BOOK OF THE WEEK: In Search of the Prophet | india | Hindustan Times
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BOOK OF THE WEEK: In Search of the Prophet

The authors take us on a journey with the protagonist, the 14-year-old orphan Salek, to find all about the Prophet Muhammad.

india Updated: Mar 11, 2006 13:09 IST

In Search of the Prophet
Shahrukh Husain and Samira Shackle
Price — Rs 160
Publication — Puffin Books

We live in an age of stress where religion is at times reflected as a monster in the distorted mirror of the society. When such is the time, Shahrukh Husain and Samira Shackle’s In Search of the Prophet makes a brave attempt of reclaiming Islam from the fundamentalists, running it through the sieve of the Prophet’s divine message and thus reinstating Islam’s original glory and dignity.

The authors take us on a journey with the protagonist, the 14-year-old orphan Salek, to find all about the Prophet Muhammad. The grandfather’s abode of wealth ceased to interest Salek and he felt increasingly drawn towards the beckoning call of love and wisdom.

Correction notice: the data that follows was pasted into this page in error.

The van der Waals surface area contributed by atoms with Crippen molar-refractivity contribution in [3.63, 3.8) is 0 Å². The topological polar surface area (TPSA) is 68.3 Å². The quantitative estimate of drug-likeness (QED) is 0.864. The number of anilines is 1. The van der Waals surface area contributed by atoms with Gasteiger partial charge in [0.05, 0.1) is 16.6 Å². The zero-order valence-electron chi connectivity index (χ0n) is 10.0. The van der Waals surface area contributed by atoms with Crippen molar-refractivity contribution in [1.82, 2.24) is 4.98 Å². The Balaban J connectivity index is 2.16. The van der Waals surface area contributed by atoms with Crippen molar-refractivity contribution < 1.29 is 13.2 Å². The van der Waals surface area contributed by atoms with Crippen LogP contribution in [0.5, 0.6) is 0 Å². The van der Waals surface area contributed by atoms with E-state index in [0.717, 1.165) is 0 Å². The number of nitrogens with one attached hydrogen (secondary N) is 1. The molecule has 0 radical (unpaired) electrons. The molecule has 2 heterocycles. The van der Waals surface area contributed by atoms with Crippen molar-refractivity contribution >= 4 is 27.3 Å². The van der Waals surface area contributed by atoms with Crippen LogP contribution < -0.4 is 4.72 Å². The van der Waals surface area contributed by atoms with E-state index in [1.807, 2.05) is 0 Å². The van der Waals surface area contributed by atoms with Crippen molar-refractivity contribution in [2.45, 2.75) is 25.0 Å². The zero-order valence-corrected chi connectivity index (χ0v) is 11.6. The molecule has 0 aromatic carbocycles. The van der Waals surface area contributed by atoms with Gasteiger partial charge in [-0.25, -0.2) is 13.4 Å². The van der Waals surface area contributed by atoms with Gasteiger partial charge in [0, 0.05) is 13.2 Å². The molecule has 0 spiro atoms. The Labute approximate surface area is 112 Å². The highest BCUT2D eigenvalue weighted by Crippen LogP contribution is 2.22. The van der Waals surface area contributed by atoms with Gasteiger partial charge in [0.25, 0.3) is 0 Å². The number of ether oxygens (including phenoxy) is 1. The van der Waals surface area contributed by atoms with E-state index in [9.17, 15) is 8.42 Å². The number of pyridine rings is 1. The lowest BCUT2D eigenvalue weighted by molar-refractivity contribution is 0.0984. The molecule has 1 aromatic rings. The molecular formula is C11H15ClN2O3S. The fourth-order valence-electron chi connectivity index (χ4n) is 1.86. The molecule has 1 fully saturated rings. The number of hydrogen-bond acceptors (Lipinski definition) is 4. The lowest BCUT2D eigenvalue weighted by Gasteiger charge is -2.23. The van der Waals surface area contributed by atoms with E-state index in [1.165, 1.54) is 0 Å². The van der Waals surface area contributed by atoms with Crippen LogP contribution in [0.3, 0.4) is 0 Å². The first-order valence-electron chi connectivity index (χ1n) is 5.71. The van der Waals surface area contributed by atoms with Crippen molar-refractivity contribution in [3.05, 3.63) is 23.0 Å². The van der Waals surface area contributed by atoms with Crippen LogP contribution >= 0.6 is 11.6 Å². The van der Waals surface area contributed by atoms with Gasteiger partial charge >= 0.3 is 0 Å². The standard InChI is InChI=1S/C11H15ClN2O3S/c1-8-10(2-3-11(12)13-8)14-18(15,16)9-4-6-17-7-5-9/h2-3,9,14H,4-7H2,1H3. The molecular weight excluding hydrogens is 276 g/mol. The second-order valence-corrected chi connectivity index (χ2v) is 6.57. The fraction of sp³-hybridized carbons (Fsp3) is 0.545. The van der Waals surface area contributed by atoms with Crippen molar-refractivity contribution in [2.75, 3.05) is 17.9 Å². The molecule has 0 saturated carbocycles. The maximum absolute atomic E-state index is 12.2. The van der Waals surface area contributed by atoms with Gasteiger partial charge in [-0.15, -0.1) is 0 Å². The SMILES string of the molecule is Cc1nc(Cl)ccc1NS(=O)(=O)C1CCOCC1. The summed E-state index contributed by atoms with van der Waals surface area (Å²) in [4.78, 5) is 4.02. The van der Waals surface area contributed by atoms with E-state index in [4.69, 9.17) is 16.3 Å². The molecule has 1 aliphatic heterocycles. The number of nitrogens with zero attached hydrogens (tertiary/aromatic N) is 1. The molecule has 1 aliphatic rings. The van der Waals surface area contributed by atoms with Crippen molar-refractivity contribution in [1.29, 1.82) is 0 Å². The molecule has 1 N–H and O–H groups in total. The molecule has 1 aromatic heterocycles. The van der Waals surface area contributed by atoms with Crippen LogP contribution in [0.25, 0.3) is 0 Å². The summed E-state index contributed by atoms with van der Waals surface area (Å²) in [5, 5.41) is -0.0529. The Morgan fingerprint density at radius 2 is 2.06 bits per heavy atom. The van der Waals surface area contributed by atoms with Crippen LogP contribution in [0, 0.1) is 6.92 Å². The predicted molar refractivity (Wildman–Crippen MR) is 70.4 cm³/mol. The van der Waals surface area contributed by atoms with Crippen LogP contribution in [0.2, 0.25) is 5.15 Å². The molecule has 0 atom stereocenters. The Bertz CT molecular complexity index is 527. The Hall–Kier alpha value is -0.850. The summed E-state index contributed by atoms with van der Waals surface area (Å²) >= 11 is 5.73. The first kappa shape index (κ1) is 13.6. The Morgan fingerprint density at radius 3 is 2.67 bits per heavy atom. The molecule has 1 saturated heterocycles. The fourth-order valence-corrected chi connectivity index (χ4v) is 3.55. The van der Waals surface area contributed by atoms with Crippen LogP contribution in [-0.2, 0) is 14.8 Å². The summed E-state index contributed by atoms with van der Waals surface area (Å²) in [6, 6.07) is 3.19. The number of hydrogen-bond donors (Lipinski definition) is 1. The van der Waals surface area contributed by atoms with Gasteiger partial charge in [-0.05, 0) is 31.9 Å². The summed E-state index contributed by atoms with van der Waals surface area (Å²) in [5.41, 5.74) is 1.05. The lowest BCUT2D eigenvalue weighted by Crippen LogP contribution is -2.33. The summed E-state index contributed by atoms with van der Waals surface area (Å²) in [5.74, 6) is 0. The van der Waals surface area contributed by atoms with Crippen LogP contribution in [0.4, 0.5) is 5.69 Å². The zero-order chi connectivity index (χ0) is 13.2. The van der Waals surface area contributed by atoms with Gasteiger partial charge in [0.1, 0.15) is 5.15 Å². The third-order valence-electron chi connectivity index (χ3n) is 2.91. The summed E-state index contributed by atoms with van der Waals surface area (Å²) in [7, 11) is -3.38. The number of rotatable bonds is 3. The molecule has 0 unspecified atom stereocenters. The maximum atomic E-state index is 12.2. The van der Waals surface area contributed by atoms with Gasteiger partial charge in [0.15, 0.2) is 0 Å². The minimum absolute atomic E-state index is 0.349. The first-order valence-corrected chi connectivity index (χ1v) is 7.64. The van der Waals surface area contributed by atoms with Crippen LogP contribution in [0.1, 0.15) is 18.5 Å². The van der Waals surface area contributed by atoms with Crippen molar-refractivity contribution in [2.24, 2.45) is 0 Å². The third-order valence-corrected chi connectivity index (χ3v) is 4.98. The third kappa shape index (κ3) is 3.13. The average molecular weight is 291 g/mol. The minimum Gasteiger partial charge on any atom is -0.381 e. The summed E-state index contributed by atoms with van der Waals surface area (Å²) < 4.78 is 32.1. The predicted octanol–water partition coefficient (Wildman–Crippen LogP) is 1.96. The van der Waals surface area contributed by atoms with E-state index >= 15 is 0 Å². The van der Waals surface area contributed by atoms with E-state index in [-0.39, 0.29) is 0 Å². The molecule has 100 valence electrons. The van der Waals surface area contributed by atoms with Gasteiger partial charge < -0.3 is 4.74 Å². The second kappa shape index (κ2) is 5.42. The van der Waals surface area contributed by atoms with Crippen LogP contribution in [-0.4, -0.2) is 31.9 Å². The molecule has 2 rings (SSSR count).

He inherited these fascinating parchments filled with tales of wonder, tales of magic, tales of learning, glorious battles and most of all triumph in suffering all from his poet-father whose sole obsession was to research about the Prophet’s life. Husain and Shackle spin a compelling web of words and like Salek, the readers are also drawn into this world of words which chronicles the life of the prophet.

The incidents of the Prophet’s birth and upbringing, his preachings, of battles fought and divine wisdom all are narrated through the voice of Salek who renounces the world of satin and gold in search of the messiah. Some of the high points of the book are its lilting language and the good old art of storytelling with a refreshed look at tales of yore.

In the din of contemporary times, the sound and fury of religion hides its message of peace and love. Every religion makes an attempt to percolate its essence even to the level of children like Christian, Hindu, Buddhist religious texts have done.

This books fills that void for an Islamic religious text and does it wonderfully well not only for the kids but also for the adults whose visions are coloured by the hegemony of ‘Bush’ men!